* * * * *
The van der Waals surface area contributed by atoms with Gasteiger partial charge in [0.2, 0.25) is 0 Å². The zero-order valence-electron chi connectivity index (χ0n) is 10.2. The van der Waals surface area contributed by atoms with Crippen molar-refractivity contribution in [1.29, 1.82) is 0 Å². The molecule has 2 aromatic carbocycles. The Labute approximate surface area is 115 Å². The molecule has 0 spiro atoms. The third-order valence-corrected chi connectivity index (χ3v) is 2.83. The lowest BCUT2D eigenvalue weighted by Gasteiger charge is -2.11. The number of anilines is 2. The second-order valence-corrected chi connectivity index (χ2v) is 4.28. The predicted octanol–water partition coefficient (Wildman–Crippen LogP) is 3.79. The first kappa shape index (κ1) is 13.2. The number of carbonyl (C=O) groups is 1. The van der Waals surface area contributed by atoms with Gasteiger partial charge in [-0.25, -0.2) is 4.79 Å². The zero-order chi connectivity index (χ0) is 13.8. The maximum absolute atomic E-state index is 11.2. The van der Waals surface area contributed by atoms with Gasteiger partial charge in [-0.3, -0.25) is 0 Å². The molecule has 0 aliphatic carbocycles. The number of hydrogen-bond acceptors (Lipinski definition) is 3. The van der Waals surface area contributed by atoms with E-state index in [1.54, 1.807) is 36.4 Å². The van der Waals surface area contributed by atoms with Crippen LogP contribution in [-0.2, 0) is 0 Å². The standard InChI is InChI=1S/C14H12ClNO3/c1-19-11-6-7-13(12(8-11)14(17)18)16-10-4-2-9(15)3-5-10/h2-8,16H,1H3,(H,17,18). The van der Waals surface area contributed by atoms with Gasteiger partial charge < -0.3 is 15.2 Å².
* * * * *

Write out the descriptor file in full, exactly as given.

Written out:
The van der Waals surface area contributed by atoms with Gasteiger partial charge in [0.2, 0.25) is 0 Å². The zero-order valence-electron chi connectivity index (χ0n) is 10.2. The van der Waals surface area contributed by atoms with Crippen molar-refractivity contribution in [1.29, 1.82) is 0 Å². The molecule has 2 aromatic carbocycles. The Labute approximate surface area is 115 Å². The molecule has 0 spiro atoms. The third-order valence-corrected chi connectivity index (χ3v) is 2.83. The lowest BCUT2D eigenvalue weighted by Gasteiger charge is -2.11. The number of anilines is 2. The second-order valence-corrected chi connectivity index (χ2v) is 4.28. The predicted octanol–water partition coefficient (Wildman–Crippen LogP) is 3.79. The first kappa shape index (κ1) is 13.2. The number of carbonyl (C=O) groups is 1. The van der Waals surface area contributed by atoms with Gasteiger partial charge in [-0.25, -0.2) is 4.79 Å². The zero-order chi connectivity index (χ0) is 13.8. The maximum absolute atomic E-state index is 11.2. The van der Waals surface area contributed by atoms with Gasteiger partial charge in [-0.3, -0.25) is 0 Å². The molecule has 0 aliphatic carbocycles. The number of hydrogen-bond acceptors (Lipinski definition) is 3. The van der Waals surface area contributed by atoms with E-state index in [1.54, 1.807) is 36.4 Å². The van der Waals surface area contributed by atoms with Crippen LogP contribution in [-0.2, 0) is 0 Å². The standard InChI is InChI=1S/C14H12ClNO3/c1-19-11-6-7-13(12(8-11)14(17)18)16-10-4-2-9(15)3-5-10/h2-8,16H,1H3,(H,17,18). The van der Waals surface area contributed by atoms with Gasteiger partial charge < -0.3 is 15.2 Å².